MULLINS EYES UP TO €150 MILLION OF SOLAR PROJECTS FOR AMARENCO - Amarenco, the renewables company set up by former Bord Gáis chief executive John Mullins, says it is in "advanced discussions" with US and German investors over a proposal to raise more than €150 million to invest in solar energy projects in Britain and France. Mr Mullins said the money would not be raised directly by Amarenco, but rather the company would be the asset manager for two separate funds set up to funnel investors' cash into solar projects in the two countries. Amarenco, which was set up by Mr Mullins last year following his exit from Bord Gáis, is involved in the setting up of a £100 million (€120 million) fund to invest in solar projects in southwest England, writes the Irish Times. Mr Mullins said it already has a pipeline of projects that are ready for investment, with the aim of acquiring 100MW of solar farms. The British fund will not leverage its capital to invest on a larger scale. Mr Mullins, who had originally planned to raise money for investment in Britain last year, said the market there is only opening up and banks are still reluctant to lend for large solar projects.
CREDIT UNIONS BID TO BLOCK CENTRAL BANK'S DEBT PLAN - Credit unions are frustrating an attempt by the Central Bank to launch a new initiative to get banks and other lenders to deal with all the debts of a household, and not just mortgage borrowings. %he scheme could see heavily indebted households getting a write-down of some of their debts. Credit unions and other lenders of so-called unsecured debts would be big losers, as the scheme would prioritise the paying of the mortgage. All the main banks have signed up for the new plan, to be called a multi-debt restructuring scheme. But opposition among credit unions is so strong that the Irish League of Credit Unions, a representative body for the majority of the local lenders, refused to turn up to a meeting in the Central Bank last Thursday attended by the chief executives of the main banks, the Irish Independent has learned. The Central Bank has been trying to get agreement on the new scheme since it completed a pilot project involving 750 over-stretched borrowers who have multiple debts. The pilot project was launched last May.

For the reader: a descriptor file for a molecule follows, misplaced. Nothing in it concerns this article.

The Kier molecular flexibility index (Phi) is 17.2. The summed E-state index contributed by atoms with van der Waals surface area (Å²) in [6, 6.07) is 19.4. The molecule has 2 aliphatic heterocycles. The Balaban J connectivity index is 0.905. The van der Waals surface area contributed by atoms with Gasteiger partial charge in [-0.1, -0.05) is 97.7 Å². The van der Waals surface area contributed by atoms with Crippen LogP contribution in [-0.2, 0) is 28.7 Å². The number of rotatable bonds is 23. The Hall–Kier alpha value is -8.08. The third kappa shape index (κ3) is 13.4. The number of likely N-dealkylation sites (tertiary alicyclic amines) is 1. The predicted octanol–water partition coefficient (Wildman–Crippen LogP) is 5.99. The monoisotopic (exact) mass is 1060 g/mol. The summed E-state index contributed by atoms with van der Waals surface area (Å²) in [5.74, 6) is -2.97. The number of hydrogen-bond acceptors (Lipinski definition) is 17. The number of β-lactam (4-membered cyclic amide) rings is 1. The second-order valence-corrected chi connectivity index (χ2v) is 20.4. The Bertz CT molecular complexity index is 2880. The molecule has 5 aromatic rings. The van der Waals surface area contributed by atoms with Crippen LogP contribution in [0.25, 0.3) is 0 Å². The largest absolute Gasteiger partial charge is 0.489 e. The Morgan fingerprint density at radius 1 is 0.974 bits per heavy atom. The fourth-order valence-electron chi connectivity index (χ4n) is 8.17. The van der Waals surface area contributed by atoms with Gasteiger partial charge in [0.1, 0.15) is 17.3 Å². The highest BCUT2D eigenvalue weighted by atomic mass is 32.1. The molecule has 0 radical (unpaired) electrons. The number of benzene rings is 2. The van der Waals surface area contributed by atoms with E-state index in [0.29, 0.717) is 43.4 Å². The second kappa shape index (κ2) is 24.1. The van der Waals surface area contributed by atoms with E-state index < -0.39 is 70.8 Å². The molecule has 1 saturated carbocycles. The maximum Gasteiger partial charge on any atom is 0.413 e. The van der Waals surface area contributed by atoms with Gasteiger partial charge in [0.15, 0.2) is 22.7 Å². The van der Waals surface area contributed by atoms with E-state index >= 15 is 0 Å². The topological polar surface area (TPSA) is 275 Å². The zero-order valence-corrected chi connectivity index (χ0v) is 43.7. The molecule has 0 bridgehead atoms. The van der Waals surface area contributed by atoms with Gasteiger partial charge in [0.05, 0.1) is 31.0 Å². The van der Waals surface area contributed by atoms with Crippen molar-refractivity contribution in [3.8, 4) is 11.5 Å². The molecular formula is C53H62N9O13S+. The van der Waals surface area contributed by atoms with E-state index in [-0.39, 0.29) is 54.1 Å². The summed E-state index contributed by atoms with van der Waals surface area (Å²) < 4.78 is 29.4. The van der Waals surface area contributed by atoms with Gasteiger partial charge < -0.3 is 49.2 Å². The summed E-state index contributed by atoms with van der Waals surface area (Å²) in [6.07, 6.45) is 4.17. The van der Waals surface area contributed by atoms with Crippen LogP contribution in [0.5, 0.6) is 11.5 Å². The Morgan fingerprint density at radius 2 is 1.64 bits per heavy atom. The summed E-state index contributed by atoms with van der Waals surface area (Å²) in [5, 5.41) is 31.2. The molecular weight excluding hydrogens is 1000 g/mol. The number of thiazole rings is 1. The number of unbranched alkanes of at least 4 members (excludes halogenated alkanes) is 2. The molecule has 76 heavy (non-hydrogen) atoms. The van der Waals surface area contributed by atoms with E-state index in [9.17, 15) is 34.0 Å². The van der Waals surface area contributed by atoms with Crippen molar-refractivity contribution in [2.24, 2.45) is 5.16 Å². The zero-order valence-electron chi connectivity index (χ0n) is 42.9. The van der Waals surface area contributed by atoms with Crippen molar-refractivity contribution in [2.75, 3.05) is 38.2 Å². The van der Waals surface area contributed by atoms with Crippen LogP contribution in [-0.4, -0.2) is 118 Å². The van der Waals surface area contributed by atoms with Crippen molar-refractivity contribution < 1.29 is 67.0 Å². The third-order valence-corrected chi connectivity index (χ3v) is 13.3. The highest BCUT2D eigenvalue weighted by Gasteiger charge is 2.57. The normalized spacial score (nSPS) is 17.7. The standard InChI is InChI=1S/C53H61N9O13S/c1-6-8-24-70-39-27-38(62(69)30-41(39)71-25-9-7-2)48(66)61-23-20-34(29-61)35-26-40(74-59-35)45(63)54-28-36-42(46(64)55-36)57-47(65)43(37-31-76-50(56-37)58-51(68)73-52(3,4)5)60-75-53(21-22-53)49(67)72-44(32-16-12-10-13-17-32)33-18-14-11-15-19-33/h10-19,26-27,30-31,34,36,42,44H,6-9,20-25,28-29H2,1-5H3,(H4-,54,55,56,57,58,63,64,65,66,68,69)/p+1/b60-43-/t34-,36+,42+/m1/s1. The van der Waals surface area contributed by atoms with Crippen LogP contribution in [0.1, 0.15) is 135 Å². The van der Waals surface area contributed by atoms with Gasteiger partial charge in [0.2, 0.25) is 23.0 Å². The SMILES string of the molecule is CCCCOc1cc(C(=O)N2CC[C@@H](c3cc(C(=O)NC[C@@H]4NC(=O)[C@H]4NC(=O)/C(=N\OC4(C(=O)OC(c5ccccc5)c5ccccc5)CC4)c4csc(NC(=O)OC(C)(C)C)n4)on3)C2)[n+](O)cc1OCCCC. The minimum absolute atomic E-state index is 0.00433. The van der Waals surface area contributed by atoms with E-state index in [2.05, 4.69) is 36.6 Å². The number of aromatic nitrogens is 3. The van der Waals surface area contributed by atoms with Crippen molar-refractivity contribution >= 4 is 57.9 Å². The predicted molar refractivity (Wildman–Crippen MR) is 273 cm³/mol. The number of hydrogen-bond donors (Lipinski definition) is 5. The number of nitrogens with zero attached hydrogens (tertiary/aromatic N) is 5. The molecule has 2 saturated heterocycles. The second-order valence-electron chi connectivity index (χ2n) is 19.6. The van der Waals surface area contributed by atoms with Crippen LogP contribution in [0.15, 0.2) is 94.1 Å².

THINK TANK: EU ECONOMIC CRISIS PUT 6 MILLION OUT OF WORK - The economic crisis in Europe has put 6 million people out of work and driven others into poverty. This is according to a think tank study looking into the social impact of the slump that was examined by EU finance ministers for the first time yesterday, says the Irish Examiner. As host, Greece, the first eurozone country to be bailed out during the crisis, put it on the agenda of the regular meeting of EU finance ministers that has more usually focused on appeasing financial markets with tough spending reforms. After six years of recession that many blame on international lenders for exacerbating tax hikes and spending cuts, about a quarter of Greeks are jobless, including over half of those aged under 25. The study, presented by economic think tank Bruegel, outlined how unemployment had risen to 11% of the EU workforce last year, as governments slashed spending. The axe fell hardest on the young, the study found. “The European Union faces major social problems,” the study’s authors said in the presentation. “More than 6 million jobs were lost from 2008 to 2013 and poverty has increased.”
END OF GOLDMAN ERA ON THE NYSE FLOOR - Goldman Sachs is leaving the floor of the New York Stock Exchange. The Financial Time says that the investment bank, whose history has been intertwined with that of the downtown Manhattan exchange since 1896, is in the process of selling its “designated market-maker” unit, according to people familiar with the matter. The noisy trading floors of the open outcry era fell quiet years ago, apart from small telegenic huddles of activity at the start and finish of each day, and the planned exit highlights just how much the business of stock trading has changed. Goldman paid $6.5 billion in 2000 to acquire Spear, Leeds & Kellogg, which was at the time one of the most powerful trading companies on the NYSE floor. The bank is understood to have lined up IMC Financial Markets, a Dutch trading company, as a buyer for the unit, which analysts now value at about $30m or less. Designated market-makers, once known as specialists, manage the opening and closing auctions for thousands of NYSE-listed stocks and are responsible for providing liquidity in individual stocks.